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Violet Realty, Inc. v. Affiliated FM Insurance Co.

United States District Court, W.D. New York

August 28, 2017

VIOLET REALTY, INC., doing business as Main Place Liberty Group, Plaintiff,
v.
AFFILIATED FM INSURANCE COMPANY, Defendant.

          DECISION AND ORDER

          ELIZABETH A. WOLFORD, UNITED STATES DISTRICT JUDGE.

         INTRODUCTION

         Plaintiff Violet Realty, Inc. ("Plaintiff) filed this action on September 20, 2016, alleging New York state causes of action for breach of contract, failure to act in good faith, violation of New York insurance law, and deceptive business practices. (Dkt. 1). Defendant Affiliated FM Insurance Company ("Defendant") answered and countersued for breach of contract, fraud, and reimbursement, on November 3, 2016. (Dkt. 9). Plaintiff answered the counterclaims on November 30, 2016. (Dkt. 13).

         Presently before the Court is Defendant's motion for judgment on the pleadings[1]regarding Plaintiffs second, third, and fourth causes of action. (Dkt. 23). For the reasons stated below, Defendant's motion is granted.

         FACTUAL BACKGROUND[2]

         Plaintiff owns a 26-story commercial office tower in downtown Buffalo, New York. (Dkt. 1 at ¶ 6). Pursuant to the terms of a written insurance policy, Defendant provided fire insurance for Plaintiff. (Id. at ¶ 7; see also Dkt. 6 (showing the policy)). The policy limit for both the office tower and other buildings owned by Plaintiff was $342 million. (Dkt. 1 at ¶7). The policy was in effect from September 1, 2014, to September 1, 2015. (Id. at ¶¶ 7-8).

         On February 20, 2015, the building "suffered a fire that originated on the 15th floor, causing damage to numerous floors of the building." (Id. at ¶ 10). Damage was caused by the fire itself, smoke, and water pumped into the building by firefighters in an effort to stem the blaze. (Id. at ¶¶ 10-11, 40). The policy requires that, in the event of a fire, Defendant pay "the lesser amount of either: (1) the actual cash value of the property at the time of the loss, or (2) the amount which it would cost to repair or replace the property with the material of like kind and quality within a reasonable time after such loss." (Id. at ¶ 9).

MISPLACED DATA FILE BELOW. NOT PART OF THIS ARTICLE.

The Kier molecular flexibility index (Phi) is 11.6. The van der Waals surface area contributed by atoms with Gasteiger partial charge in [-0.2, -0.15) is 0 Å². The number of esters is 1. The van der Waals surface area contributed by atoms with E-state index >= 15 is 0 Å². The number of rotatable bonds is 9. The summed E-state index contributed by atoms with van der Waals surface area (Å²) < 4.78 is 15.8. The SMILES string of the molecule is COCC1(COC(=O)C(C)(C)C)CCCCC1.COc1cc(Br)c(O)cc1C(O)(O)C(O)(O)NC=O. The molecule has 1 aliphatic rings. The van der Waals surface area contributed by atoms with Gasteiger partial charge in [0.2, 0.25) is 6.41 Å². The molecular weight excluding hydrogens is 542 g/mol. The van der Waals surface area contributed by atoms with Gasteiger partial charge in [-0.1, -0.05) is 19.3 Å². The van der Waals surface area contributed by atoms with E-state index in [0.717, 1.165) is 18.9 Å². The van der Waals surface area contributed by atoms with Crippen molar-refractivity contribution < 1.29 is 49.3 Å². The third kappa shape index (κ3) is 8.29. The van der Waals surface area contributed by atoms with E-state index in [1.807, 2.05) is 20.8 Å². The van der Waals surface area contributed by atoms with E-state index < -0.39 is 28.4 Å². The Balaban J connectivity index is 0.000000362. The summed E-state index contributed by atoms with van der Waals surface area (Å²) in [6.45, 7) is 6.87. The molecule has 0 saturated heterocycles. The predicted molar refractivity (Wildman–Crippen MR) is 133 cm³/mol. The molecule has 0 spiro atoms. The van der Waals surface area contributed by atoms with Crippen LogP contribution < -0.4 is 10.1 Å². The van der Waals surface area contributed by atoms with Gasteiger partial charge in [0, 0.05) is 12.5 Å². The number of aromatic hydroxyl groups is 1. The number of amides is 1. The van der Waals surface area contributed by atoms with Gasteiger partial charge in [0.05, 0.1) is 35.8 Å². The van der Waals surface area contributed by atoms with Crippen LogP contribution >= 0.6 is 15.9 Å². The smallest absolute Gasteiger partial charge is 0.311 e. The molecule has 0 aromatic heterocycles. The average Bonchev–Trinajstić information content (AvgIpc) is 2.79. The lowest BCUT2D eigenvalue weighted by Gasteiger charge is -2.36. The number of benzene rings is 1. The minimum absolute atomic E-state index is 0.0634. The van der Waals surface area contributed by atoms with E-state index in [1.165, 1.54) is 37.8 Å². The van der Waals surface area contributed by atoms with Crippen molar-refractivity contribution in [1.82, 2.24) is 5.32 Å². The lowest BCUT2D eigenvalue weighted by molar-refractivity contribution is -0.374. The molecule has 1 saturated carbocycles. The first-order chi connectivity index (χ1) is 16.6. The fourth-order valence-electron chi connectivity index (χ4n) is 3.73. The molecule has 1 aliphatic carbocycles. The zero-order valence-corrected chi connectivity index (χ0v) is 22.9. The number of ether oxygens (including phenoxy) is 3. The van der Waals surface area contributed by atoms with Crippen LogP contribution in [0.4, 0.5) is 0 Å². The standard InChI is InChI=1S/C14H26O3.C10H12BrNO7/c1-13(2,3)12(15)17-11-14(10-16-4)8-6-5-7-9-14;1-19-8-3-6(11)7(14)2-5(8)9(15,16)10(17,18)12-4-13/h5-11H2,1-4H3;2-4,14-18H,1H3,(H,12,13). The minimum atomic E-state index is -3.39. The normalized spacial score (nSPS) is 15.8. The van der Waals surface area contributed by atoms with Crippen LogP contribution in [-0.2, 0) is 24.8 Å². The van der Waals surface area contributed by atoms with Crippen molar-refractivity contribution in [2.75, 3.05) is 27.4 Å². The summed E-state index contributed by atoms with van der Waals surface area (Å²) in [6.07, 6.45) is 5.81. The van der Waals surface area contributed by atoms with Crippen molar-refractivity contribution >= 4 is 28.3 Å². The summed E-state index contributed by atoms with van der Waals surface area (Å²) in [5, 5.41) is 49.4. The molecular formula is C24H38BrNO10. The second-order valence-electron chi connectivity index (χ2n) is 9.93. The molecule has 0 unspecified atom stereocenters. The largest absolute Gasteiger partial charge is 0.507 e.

On the day of the fire, Defendant sent representatives to observe the damage. (Id. at ¶ 14). Thereafter, Plaintiff hired an adjuster and began remediating the damage. (Id. at ¶¶ 13-15). In its first estimate, Plaintiffs adjuster estimated the loss to be approximately $2.5 million. (Id. at ¶ 18). This early estimate did not include all of the repairs Plaintiff later determined to be necessary. (Id.). The most recent damage estimate totaled almost $6.5 million. (Id. at ¶20). Defendant has paid approximately $2.2 million for direct losses from the fire. (Id. at ¶ 22).

         Plaintiff claimed additional business interruption losses totaling over $700, 000, for lost rental income; such claims are allowed under the policy. (Id. at ¶¶ 24-31). Defendant has not made any payment on Plaintiffs business interruption claim. (Id. at ¶32).

         Plaintiff alleges that Defendant "failed to adequately investigate the scope of the loss, " (id. at ¶ 33), and that its representatives were "absent from the site for a lengthy and important period of time immediately following the fire." (Id. at ¶ 35). Plaintiff complains that Defendant denied payment "for several aspects of [Plaintiff s] remediation efforts, " (id. at ¶ 37), reasoning that the remediation efforts are unnecessary. (Id. at ¶ 39). Plaintiff points to Defendant's refusal to pay remediation of smoke or water damage beyond the cost of cleaning the affected areas. (Id. at ¶¶ 40-41).

         Plaintiff further complains that Defendant refuses to sufficiently cover remediation of the exterior of the building. (Id. at ¶¶ 42-43). The building's exterior has the "unique wearing effect of a half century of exposure to the elements, " and new material is not of "like kind and quality." (Id. at ¶ 42). The fire caused damage to certain parts of the exterior, and no new materials can be made to match the old ones that remain in place. (Id.). Plaintiff proposed cleaning all of the panels on the building and then adding the new materials. (Id. at ¶ 43). This procedure would be cheaper than fully replacing the entire outer structure of the building to make the panels uniform. (See Id. at ¶¶ 42-43). Defendant refused to pay for the cleaning. (Id. at ¶ 43).

         Plaintiff asserts four causes of action: (1) breach of contract; (2) breach of the covenant of good faith and fair dealing; (3) violation of New York Insurance Law § 2601; and (4) deceptive business practices in violation of New York General Business Law § 349. (Id. at ¶¶ 52-78).

         DISCUSSION

         I. Stand ...


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